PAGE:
Since the potentiometer measures position in counts and the game controller reports the amount of braking as a percentage, it became necessary to use a conversion. When a percentage is requested from the game controller, the FlexMotion program converts that percentage to an actuator rod position that the brake will be actuated to. Figure 8 shows the control panel for the desired throttle, brake, and steering percentages. This screen shows the software that is the interface that we can view and control the SRX with. Furthermore, the driver can get feedback on what he or she is asking the SRX to do.

Once again, this screen is a great interface for experimentation because it allows the driver to see everything that is being asked of the system in real time (as it occurs).

32 Figure 9: The LabVIEW control panel for throttle, brake, and steering Another advantage of the Flex Motion program is that it allows us to control the PID constants of the motor during testing. The brake actuator had a tendency to bounce a great deal before we tuned the PID controls of the motor. PID constants were chosen using the trial and error method to smooth out the response of the actuator. Figure 10 shows the program used to tune these constants. The proportional gain Kc, was adjusted in order to increase the speed of the signal while the integral and derivative gains were set to zero.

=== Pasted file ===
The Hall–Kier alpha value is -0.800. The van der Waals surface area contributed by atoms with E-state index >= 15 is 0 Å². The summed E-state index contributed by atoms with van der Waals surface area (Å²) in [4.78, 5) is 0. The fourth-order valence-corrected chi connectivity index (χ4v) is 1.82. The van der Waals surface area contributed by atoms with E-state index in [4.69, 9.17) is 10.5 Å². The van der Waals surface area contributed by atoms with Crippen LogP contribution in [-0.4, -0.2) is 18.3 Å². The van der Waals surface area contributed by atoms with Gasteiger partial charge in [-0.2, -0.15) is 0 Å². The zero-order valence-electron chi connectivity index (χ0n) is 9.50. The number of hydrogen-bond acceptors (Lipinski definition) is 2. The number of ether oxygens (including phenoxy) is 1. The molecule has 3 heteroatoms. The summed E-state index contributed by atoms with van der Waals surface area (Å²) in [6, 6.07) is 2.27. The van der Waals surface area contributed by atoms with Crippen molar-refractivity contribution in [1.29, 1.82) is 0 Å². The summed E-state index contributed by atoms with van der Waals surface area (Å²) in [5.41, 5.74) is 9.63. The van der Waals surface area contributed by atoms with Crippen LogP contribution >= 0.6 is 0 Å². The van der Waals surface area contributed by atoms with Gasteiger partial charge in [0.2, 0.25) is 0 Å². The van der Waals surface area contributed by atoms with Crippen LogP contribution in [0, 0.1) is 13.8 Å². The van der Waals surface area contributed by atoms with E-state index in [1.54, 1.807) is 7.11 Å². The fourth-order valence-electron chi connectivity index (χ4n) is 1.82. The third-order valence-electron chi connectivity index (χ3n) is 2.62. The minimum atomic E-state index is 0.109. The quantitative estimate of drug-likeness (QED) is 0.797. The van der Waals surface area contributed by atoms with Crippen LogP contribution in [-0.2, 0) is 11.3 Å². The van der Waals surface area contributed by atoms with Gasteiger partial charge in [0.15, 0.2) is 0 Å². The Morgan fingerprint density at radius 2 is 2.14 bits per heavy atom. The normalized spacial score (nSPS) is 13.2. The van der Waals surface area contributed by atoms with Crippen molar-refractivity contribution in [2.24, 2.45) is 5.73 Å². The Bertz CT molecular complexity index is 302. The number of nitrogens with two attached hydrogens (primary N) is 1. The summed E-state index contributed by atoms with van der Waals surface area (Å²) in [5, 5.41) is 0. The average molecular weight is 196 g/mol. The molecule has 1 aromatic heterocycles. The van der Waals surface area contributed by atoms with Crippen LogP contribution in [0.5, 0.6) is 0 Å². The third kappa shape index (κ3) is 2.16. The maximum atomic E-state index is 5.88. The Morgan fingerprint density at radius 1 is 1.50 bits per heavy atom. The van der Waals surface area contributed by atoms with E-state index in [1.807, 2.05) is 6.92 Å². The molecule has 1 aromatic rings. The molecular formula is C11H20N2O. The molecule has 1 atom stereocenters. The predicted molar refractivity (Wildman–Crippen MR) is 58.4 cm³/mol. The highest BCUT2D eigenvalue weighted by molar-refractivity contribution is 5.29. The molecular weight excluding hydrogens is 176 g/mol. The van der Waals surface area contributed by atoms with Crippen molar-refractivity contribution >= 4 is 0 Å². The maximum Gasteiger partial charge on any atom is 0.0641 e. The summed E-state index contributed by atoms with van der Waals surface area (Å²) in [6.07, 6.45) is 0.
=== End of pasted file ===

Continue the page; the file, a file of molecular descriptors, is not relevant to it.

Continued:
A proportional gain was chosen which allowed for the signal speed to be increased but not unstable. Then, the integral gain was adjusted in order to reduce the steady state error. Increasing the integral gain though also increases overshoot. Once the integral gain was chosen to decrease the steady state error (the difference between the steady state value and the largest amplitude value), the derivative gain was changed. The derivative gain decreases the overshoot and also increases the sensitivity of the system. ‘Soft’ e-stop Gauge for the Desired Brake Percentage (%)

33 This system was used in order to tune the brake motor however the Ziegler-Nichols ‘guess and check’ method was considered. Figure 10: PID tuning for the brake motor using Measurement and Automation Explorer The last aspect of motor control is motor calibration and motor feedback. Calibration is part of the system initialization process that is started at the beginning of every test. For the braking system, initialization is controlled by the Flex Motion software. The purpose of initialization is to calibrate and restart all of the controls hardware (UMI, DAQ, etc). This initialization program is also used to calibrate the brake